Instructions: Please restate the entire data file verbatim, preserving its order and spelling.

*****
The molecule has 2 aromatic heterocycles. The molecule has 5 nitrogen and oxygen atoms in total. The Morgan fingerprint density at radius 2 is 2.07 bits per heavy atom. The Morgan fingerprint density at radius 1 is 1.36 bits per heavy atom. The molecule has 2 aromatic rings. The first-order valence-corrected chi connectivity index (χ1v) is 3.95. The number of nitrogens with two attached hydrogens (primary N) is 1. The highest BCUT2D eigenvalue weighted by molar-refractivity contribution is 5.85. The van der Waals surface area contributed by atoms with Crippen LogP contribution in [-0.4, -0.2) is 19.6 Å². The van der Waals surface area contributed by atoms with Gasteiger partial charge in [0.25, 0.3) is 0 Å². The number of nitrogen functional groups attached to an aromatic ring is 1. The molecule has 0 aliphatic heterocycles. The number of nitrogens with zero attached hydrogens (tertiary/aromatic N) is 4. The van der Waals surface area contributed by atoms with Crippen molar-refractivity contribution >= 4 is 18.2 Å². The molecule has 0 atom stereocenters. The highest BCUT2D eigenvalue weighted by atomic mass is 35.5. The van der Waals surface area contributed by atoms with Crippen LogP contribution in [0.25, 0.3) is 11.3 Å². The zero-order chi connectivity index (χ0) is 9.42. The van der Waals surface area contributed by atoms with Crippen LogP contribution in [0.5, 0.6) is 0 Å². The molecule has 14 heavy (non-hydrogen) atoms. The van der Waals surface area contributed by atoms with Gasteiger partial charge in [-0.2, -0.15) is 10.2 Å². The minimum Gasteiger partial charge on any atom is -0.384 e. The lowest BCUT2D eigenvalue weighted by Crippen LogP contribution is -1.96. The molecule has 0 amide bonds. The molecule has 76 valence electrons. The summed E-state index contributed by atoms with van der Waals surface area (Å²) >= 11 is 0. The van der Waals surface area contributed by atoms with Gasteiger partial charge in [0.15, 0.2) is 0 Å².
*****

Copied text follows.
The molecule has 2 aromatic heterocycles. The molecule has 5 nitrogen and oxygen atoms in total. The Morgan fingerprint density at radius 2 is 2.07 bits per heavy atom. The Morgan fingerprint density at radius 1 is 1.36 bits per heavy atom. The molecule has 2 aromatic rings. The first-order valence-corrected chi connectivity index (χ1v) is 3.95. The number of nitrogens with two attached hydrogens (primary N) is 1. The highest BCUT2D eigenvalue weighted by molar-refractivity contribution is 5.85. The van der Waals surface area contributed by atoms with Crippen LogP contribution in [-0.4, -0.2) is 19.6 Å². The van der Waals surface area contributed by atoms with Gasteiger partial charge in [0.25, 0.3) is 0 Å². The number of nitrogen functional groups attached to an aromatic ring is 1. The molecule has 0 aliphatic heterocycles. The number of nitrogens with zero attached hydrogens (tertiary/aromatic N) is 4. The van der Waals surface area contributed by atoms with Crippen molar-refractivity contribution >= 4 is 18.2 Å². The molecule has 0 atom stereocenters. The highest BCUT2D eigenvalue weighted by atomic mass is 35.5. The van der Waals surface area contributed by atoms with Crippen LogP contribution in [0.25, 0.3) is 11.3 Å². The zero-order chi connectivity index (χ0) is 9.42. The van der Waals surface area contributed by atoms with Crippen LogP contribution in [0.5, 0.6) is 0 Å². The molecule has 14 heavy (non-hydrogen) atoms. The van der Waals surface area contributed by atoms with Gasteiger partial charge in [-0.2, -0.15) is 10.2 Å². The minimum Gasteiger partial charge on any atom is -0.384 e. The lowest BCUT2D eigenvalue weighted by Crippen LogP contribution is -1.96. The molecule has 0 amide bonds. The molecule has 76 valence electrons. The summed E-state index contributed by atoms with van der Waals surface area (Å²) >= 11 is 0. The van der Waals surface area contributed by atoms with Gasteiger partial charge in [0.15, 0.2) is 0 Å².